A study conducted by National Toxicology Program (NTP), on February 2, 2018, reveals that neither male nor female rats showed any health issues on exposure to radiofrequency radiation.
The Food and Drug Administration (FDA) decides the degree of safe radiofrequencies emitted by cellphones and thus asked the division within the National Institutes of Health— National Toxicology Program (NTP—to investigate the levels of safety. Jeffrey Shuren, the director of the FDA’s Center for Devices and Radiological Health, said that the limits currently imposed on cellphone radiation are still safe.
The study included exposure of radiofrequencies of 2G and 3G to entire bodies of rodents for over nine hours per day, for up to two years. The study strikes an equivalency between a two-year old rat and a 70-year-old person.
The rats were exposed to much higher frequencies, than that usually experienced by humans. John Bucher, senior scientist at NTP, said “So, these findings should not be directly extrapolated to human cell phone usage.”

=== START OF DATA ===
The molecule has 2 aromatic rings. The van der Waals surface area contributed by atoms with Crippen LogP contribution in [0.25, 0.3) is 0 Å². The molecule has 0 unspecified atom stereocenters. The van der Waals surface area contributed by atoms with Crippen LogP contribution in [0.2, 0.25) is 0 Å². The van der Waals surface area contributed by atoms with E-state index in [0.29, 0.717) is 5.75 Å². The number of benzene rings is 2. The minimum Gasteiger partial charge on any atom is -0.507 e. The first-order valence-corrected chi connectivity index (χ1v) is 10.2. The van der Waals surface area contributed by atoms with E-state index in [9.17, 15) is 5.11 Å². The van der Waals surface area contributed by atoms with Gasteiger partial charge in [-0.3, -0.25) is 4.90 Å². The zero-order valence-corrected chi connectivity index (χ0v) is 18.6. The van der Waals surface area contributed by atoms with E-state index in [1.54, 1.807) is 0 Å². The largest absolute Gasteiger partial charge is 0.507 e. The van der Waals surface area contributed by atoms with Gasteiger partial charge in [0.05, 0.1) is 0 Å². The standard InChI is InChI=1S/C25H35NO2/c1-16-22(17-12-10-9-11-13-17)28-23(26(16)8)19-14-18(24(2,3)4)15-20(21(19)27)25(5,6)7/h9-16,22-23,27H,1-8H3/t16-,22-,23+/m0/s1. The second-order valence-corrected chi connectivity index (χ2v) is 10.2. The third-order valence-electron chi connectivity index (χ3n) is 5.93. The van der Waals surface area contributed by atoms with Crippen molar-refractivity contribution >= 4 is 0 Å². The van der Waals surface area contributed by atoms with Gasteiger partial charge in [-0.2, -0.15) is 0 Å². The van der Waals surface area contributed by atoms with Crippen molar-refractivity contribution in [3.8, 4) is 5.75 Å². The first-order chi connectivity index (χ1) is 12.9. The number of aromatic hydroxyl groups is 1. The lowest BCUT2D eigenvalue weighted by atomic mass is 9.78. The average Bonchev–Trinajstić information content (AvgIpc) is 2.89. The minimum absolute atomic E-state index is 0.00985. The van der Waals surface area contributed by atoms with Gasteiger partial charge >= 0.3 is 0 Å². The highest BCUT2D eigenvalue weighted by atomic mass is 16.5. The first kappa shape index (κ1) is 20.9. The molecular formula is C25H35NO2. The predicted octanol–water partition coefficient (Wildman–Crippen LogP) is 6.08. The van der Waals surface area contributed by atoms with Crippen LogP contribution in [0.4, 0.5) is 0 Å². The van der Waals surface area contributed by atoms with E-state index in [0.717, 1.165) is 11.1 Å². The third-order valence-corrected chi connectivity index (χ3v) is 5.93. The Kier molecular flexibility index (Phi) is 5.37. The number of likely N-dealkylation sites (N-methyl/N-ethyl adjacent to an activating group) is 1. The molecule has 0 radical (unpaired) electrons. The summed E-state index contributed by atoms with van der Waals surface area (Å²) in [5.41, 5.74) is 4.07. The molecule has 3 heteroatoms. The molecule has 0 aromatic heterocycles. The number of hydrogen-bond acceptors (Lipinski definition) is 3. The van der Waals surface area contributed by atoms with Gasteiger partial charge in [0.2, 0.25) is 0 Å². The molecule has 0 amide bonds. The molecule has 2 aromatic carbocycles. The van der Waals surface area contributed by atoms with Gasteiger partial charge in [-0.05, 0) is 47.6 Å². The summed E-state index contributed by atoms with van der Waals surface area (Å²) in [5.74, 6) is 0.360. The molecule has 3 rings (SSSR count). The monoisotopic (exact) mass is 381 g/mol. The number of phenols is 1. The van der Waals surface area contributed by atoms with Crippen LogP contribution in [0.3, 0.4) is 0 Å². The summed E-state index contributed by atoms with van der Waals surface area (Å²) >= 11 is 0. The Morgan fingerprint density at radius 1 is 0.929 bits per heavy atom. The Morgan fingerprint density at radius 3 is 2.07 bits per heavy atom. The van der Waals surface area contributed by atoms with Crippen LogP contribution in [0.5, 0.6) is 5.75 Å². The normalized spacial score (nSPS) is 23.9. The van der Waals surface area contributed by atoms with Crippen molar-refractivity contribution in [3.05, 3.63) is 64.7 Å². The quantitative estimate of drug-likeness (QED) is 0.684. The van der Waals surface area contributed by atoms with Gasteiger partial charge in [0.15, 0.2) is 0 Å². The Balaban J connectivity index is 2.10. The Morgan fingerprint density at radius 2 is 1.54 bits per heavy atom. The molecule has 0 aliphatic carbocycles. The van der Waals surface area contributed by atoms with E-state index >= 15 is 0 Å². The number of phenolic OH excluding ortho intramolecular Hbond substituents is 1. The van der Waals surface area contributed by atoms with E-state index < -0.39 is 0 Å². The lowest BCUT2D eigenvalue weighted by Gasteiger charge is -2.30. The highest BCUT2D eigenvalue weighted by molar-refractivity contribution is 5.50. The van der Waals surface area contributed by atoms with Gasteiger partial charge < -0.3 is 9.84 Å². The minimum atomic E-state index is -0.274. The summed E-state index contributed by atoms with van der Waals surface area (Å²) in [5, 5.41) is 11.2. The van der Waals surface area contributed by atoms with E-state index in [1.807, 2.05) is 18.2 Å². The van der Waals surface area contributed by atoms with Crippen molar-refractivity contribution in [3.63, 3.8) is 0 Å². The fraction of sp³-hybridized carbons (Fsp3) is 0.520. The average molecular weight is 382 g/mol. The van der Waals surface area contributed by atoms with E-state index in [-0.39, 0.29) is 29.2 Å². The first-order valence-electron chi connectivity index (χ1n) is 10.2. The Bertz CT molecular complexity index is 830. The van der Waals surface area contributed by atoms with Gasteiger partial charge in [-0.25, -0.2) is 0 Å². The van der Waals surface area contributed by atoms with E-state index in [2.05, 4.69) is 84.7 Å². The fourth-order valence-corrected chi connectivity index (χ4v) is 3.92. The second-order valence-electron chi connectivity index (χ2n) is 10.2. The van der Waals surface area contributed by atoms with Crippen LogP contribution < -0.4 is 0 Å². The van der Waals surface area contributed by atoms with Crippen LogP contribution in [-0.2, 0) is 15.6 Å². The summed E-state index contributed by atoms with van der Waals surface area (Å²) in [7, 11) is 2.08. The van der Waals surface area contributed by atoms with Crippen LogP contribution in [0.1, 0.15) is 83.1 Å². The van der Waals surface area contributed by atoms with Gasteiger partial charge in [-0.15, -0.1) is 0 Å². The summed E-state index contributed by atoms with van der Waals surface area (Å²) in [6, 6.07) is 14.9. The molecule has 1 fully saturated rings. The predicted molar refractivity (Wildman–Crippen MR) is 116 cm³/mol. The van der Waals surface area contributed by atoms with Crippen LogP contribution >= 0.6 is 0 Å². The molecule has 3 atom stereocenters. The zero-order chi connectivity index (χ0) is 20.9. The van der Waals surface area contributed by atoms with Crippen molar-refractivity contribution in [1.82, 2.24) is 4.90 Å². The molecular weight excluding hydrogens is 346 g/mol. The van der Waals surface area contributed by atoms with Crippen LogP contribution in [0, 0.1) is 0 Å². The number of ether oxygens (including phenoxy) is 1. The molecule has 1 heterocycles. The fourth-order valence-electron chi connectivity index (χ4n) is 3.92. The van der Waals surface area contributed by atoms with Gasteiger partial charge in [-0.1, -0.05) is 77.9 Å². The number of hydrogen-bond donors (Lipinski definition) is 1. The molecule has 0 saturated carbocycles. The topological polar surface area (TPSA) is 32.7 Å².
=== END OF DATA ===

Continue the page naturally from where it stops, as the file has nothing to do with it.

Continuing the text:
FDA reported that despite the unusually high levels of radiation exposure, the link established between cancer and radiations were ambiguous. The study found that rats who were exposed to cell phone radiation lived longer than those who were not.
The FDA further stated that, “Even with frequent daily use by the vast majority of adults, we have not seen an increase in events like brain tumors.” Otis Brawley, chief medical officer at American Cancer Society, said “The evidence for an association between cellphones and cancer is weak, and so far, we have not seen a higher cancer risk in people. I am actually holding my cellphone up to my ear.”
Previous studies that reveal a strong link between cancer and cellphone radiation are thus negated by this recent study. In fact, this radiation has also shown signs of increased life span among rats. However, studies are yet to be conducted on humans, to prove true.